That’s how I read it. And if someone were currently employed and took that Tuesday (some of us need to put in for PTO in advance) and then it just passed without a word they’d have burned a day for nothing. That’s really beyond inconsiderate.

  12. K*

    A side issue: if you haven’t received promised directions for a scheduled interview, surely the proper thing to do is to call and ask for them (or at least e-mail), right? OP, I can’t tell from the letter whether you just let the date pass without saying anything. If so, that seems like something that might legitimately annoy employers. Failing to provide the directions could be disorganization (and apparently was here) but also could just be an e-mail gone astray or a misunderstanding.

    1. OP*

      Yeah, in hindsight I thought about how things would have turned out if I had called when I saw that I wasn’t getting the directions on time. That’s what I meant by “pushing harder”. In the future, to err on the side of caution and be proactive, I think I’ll do that.

  13. C*

    This question really comes at the perfect time for me. I interviewed last week for a company I really liked, and they emailed me this past Friday morning saying they want to bring me in Monday or Tuesday for a second interview. My uncle is currently in the ICU and is very ill, and I had already committed to helping my aunt with meals/around the house for Monday-Wednesday of this week. I told them I was very interested, but briefly explained the situation and asked if later in the week would work. I haven’t heard anything from them. While I know that it has only been two and a half business days, the HR rep had been responding to me within hours in our previous conversations. I would love to work for this company, but I worry that my scheduling constraints has annoyed them. OP, I can relate!

  14. Anonymous*

    One of the reasons why I quit being an actor (among many) was the increasingly short window given for auditions. Rule of thumb used to be if you didn’t hear the night before by 8 pm you were free the next day. Then it was the morning of. Then it was ‘can they get over here in the next 2 hours’? Online submissions probably facilitated the speeding up of this process, and this is mostly describing commercial auditions versus features or pilots, which take much longer. But still – no, I cannot drive to West Los Angeles on 2 hours notice without any time to prepare and look camera-ready. I’m not suspended in amber waiting for a call to spring me into action. As the rest of the ‘real world’ has become more like the entertainment world – hundreds of applicants for every job, no matter how inconsequential, I think some other industries have adopted these methods. Also, media/PR/fashion and other flashy industries that are related to show business have this mentality as well. Too many people want a foot in the door in these ‘glamour’ industries so it allows them to be cavalier with job seekers’ time.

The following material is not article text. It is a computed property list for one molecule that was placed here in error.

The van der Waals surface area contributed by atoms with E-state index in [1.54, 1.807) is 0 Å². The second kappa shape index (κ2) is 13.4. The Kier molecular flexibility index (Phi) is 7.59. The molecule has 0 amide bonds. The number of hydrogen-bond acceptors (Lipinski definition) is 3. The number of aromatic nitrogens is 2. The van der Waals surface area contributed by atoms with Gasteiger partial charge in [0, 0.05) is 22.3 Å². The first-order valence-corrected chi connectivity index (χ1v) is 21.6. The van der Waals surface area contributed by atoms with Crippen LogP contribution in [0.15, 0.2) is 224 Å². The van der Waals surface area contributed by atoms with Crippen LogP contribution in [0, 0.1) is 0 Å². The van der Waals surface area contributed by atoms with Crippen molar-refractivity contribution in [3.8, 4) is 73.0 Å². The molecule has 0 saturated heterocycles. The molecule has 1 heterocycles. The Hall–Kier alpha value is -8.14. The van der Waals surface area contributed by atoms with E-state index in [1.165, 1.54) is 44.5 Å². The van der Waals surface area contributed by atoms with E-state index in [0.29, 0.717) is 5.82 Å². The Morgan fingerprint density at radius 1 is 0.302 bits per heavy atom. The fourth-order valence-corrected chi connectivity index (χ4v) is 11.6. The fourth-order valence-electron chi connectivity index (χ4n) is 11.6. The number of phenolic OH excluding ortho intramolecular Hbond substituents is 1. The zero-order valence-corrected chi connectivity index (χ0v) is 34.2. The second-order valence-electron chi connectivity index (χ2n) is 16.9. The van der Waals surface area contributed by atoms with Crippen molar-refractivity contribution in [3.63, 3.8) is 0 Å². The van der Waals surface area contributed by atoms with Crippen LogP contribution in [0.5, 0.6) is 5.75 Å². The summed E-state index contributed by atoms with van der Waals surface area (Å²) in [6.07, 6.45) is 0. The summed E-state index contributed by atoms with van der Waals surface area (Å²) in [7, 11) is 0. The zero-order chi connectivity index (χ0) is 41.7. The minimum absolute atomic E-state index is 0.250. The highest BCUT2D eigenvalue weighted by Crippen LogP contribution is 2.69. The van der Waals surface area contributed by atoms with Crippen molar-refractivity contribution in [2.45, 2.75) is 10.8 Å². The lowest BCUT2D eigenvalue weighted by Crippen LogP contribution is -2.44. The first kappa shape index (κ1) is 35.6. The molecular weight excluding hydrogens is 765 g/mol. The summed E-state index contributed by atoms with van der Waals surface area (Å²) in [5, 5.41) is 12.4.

1. Jamie*

      Even with the unglamorous world of corporate temping there was the expectation of short notice.

      When I first started temping I would get up each morning and get ready as if I was going to work, with the exception of business dress. So if I invariably got a call and could I be somewhere in an hour all I had to do was change and jump in the car.

      On the positive side, the last minute jobs almost always paid a lot more money because they are paying for your inconvenience. Because I was able to get there in under an hour I made $22 an hour once just sitting at the reception desk of a retirement complex. At the time I couldn’t believe my luck – that seemed like crazy money. But when they have a tight deadline they are calling down a list and if you can’t jump they move to the next name.

      I know that’s different than last minute for an audition or interview since it’s guaranteed money, but my point being in some lines of work being ready to head out the door with no notice is par for the course.

      1. Anonymous*

        I used to be a same day temp as well and would work on short hours’ notice. But when you sign up for temp work that is the expectation. In some fields the expectation has changed considerably from what used to be the norm, and then it’s up to you to figure out whether the field is the right fit or not.

  15. Anonymous*

    OP, I had a similar situation when I interviewed for internships in college. I got in touch with a record label I wanted to work for (I majored in communications with a specialization in media studies) and it was a nightmare. Getting in touch with the intern coordinator was a hassle–emails were never returned, calls were returned a week after I called her, etc. Apparently she was incredibly busy and even after giving her my schedule (twice, actually) I was rejected because I wasn’t able to work Wednesdays until 6 pm. I had a class at 6:30 and there was no way I was able to make it to class by then.